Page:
Judge's Late-Night Phone Call to Sri Lanka-Bound Plane Blocks Australia from Deporting Tamil Toddlers
The case has become a new flashpoint over the Australian government's hardline immigration policies, which include turning away refugees arriving by boat and de facto offshore detention, both measures condemned by UN.
Melbourne: A dramatic late-night call from an Australian judge to a plane bound for Sri Lanka has temporarily spared a family of four — including two Aussie-born toddlers — from deportation and fuelled a political firestorm Down Under.
Australia's conservative government had ordered the Tamil family to be taken from immigration detention in Melbourne, put on a plane and deported to Sri Lanka late on Thursday.
But an injunction made by a phone call from Federal Judge Heather Riley after the plane took off forced pilots to land the aircraft and deposit the family in the far north city of Darwin.
The case has become a new flashpoint over the Australian government's hardline immigration policies, which include turning away refugees arriving by boat and de facto offshore detention, both measures condemned by the United Nations.
The parents arrived in Australia by boat separately in 2012 and 2013 seeking asylum.
Their daughters Kopika, aged four, and Tharunicca, aged two were born in Australia and have never been to Sri Lanka but do not have the right to Australian citizenship by birth.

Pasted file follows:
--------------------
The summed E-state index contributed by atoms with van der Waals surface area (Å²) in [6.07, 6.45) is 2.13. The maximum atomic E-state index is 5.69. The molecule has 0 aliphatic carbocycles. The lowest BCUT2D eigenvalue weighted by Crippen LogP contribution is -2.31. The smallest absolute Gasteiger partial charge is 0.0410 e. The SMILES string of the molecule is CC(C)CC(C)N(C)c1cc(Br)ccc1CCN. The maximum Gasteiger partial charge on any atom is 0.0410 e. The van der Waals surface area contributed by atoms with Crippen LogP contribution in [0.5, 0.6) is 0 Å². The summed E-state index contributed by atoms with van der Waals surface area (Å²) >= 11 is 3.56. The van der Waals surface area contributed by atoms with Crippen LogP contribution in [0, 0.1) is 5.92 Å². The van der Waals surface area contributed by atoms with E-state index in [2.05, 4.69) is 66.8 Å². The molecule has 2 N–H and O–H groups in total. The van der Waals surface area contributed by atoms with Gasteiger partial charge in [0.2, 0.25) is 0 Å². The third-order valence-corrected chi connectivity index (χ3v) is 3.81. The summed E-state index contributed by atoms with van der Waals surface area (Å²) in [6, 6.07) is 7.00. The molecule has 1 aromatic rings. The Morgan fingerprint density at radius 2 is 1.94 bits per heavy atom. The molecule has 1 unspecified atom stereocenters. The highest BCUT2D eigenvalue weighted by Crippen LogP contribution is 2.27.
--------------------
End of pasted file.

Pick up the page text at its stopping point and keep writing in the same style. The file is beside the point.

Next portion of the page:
Home Affairs Minister Peter Dutton insisted the family were not refugees and did not deserve Australian protection.
"I would like the family to accept that they are not refugees, they're not owed protection by our country," Dutton told local media on Friday.
"They came here by boat and we've been very clear that they wouldn't stay." Tamil Refugee Council spokesperson Aran Mylvaganam insisted the family "face danger to their lives in Sri Lanka. Sri
Lanka is a very dangerous place for Tamils." Shadow minister for Home Affairs Kristina Keneally called on Prime Minister Scott Morrison to intervene.
"This is a family that was allowed to stay here for a period of time, allowed to set down roots, allowed to contribute to their local community and now, in the middle of the night, in dramatic scenes, being ripped out of this country," she said.
"I appeal to him as a father and a fellow Christian... show compassion, show some humanity and show that you are listening to the local community." The family was taken into immigration detention in March last year after the mother's temporary visa expired.
On Friday, a Melbourne judge barred the government from taking any further steps to remove the youngest daughter from Australia until Wednesday.
Dozens of protesters gathered outside the court with signs chanting "let them stay".
Family friend Brad Coath said after the ruling that the mother was "very distraught, very distressed." "But they still maintain hope that this is not over and they hope to be able to stay in Australia."
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